One thing enabled us to turn around the release that quickly: our code is (nearly) always shippable. That’s what led me to the minifig for this release: the sea captain, who’s always ready to “ship out” on short notice. Here’s the trading card that accompanied the figure:

Accelerator 7.2 "Ship It!" Card Front - click for larger version

Accelerator 7.2 “Ship It!” Card Front – click for full-size version

Accelerator 7.2 "Ship It!" Card Back - click for larger version

Accelerator 7.2 “Ship It!” Card Back – click for full-size version

Like the 7.1 card, the back of the 7.2 card incorporates stats for the current release, contextualized by stats for several previous releases:

  • Number of days in development. This is just the number of days since the previous feature release — it is assumed that whatever features are in the new release, we started working on them more-or-less after the last release went out.
  • JIRA issues closed.
  • Total KLOC. This metric gives the total size of the Accelerator code base in thousands of lines of code, as measured with the excellent Count Lines of Code utility by Al Danial. This measurement excludes comments and whitespace.
  • Change in KLOC. This is simply the arithmetic difference between the total KLOC for each release and its predecessor.

As always, my sincere gratitude goes to everybody on the Accelerator team, without whom this release would not have been. Thank you!


SPARK 2013 by the Numbers

SPARK 2013
A few weeks ago we wrapped up the sixth annual Electric Cloud Summit: SPARK 2013. This year’s event was hands down the best we’ve done, with more content, more speakers and more attendees than ever before. For the first time we had invited keynote speakers including agile development and continuous delivery luminaries like Jez Humble (who literally wrote the book on continuous delivery!) and Gene Kim. We also had live streaming so that people who couldn’t make it to the conference in person could still watch and listen to the keynote sessions — if you missed the conference, you can watch the recordings now, and I really recommend that you do.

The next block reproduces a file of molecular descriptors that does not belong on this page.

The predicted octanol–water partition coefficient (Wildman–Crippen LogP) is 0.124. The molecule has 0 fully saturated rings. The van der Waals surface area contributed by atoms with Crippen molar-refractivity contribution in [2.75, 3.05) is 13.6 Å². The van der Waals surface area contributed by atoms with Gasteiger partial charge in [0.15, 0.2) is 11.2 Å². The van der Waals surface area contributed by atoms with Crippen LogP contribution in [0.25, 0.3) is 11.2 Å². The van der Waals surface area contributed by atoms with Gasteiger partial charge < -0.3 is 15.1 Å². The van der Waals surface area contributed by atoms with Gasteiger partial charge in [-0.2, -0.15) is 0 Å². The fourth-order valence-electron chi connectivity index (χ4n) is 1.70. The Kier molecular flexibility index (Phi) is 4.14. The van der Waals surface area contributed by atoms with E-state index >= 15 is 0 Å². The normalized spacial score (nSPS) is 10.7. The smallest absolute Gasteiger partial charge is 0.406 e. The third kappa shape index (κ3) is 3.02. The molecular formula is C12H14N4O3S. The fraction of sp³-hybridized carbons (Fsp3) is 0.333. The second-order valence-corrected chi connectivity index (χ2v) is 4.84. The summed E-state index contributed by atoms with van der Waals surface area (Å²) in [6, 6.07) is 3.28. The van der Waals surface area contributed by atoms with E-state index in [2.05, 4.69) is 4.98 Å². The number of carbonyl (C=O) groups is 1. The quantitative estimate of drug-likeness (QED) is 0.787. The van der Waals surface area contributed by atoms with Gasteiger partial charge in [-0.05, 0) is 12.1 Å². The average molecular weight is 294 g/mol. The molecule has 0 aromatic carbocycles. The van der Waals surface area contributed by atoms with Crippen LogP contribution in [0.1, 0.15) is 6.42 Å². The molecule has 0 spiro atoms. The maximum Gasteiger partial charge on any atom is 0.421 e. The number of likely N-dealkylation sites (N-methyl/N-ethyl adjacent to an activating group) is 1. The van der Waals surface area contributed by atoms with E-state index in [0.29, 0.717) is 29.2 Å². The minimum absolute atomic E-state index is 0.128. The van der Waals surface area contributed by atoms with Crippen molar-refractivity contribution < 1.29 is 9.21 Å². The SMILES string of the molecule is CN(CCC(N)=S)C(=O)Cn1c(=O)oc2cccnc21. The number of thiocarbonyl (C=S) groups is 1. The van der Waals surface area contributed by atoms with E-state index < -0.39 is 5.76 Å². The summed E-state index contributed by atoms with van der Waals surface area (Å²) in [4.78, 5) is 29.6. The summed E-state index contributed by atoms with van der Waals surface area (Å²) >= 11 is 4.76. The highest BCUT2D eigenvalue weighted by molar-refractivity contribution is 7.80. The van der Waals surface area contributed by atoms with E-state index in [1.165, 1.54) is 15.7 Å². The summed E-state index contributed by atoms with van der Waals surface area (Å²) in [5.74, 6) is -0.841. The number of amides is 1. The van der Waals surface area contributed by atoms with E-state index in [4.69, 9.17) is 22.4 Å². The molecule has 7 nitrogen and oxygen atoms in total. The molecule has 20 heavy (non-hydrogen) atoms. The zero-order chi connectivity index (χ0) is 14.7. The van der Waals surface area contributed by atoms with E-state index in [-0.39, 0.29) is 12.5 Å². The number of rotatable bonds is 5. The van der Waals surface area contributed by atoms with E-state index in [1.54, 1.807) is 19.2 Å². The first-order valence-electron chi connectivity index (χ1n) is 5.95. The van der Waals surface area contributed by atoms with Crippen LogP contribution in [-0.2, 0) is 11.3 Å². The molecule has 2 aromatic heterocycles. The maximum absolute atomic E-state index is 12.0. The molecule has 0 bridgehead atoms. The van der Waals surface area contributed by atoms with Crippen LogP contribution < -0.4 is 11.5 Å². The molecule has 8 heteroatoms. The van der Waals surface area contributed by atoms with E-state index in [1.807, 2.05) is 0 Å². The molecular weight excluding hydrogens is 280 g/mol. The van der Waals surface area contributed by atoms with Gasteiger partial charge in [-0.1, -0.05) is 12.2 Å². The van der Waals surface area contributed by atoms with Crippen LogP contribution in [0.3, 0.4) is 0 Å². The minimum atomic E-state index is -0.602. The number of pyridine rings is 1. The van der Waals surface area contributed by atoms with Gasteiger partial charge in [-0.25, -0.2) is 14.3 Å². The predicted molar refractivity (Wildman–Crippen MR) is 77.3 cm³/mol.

As usual, I did some analysis of the event once the conference was over. Here are the results.

Registration and Attendance

Each year since its inception, the summit has set a new record for total registrations, and SPARK 2013 was no exception with 186 people signed up. But even more impressive is the record 168 attendees — those people that actually made it to the conference. That beats the previous high of 146 from 2011 and is a massive 33% increase from the 126 attendees in 2012:

SPARK 2013 Attendees

But that’s not the end of the story on attendance this year, because for the first time we offered live streaming over the Internet. That added an impressive 84 additional “virtual” attendees to the keynote session, bringing the total to over 250 attendees.

I think three factors contributed to the high registration and the better-than-90% conversion rate. First, there’s no doubt that the list of keynote speakers helped attract people to the event:

  • Jez Humble, co-author of “Continuous Delivery”
  • Gary Gruver, co-author of “A Practical Approach to Large-Scale Agile Development”
  • Gene Kim, author of “The Phoenix Project”
  • Paul Rogers, Chief Development Office at General Electric

Second, this was the first time that the conference was open to the public rather than being exclusively for Electric Cloud customers. Finally, this was the first time that attendees paid to attend the conference — somewhat counter-intuitively, you can sometimes increase interest in an offering simply by charging more for it. I think this has to do with the perceived value of the offering: some people think, “If this is free, it must not be very good.” Plus, once you’ve paid for a conference, you’re more likely to attend because you don’t want your money to go to waste.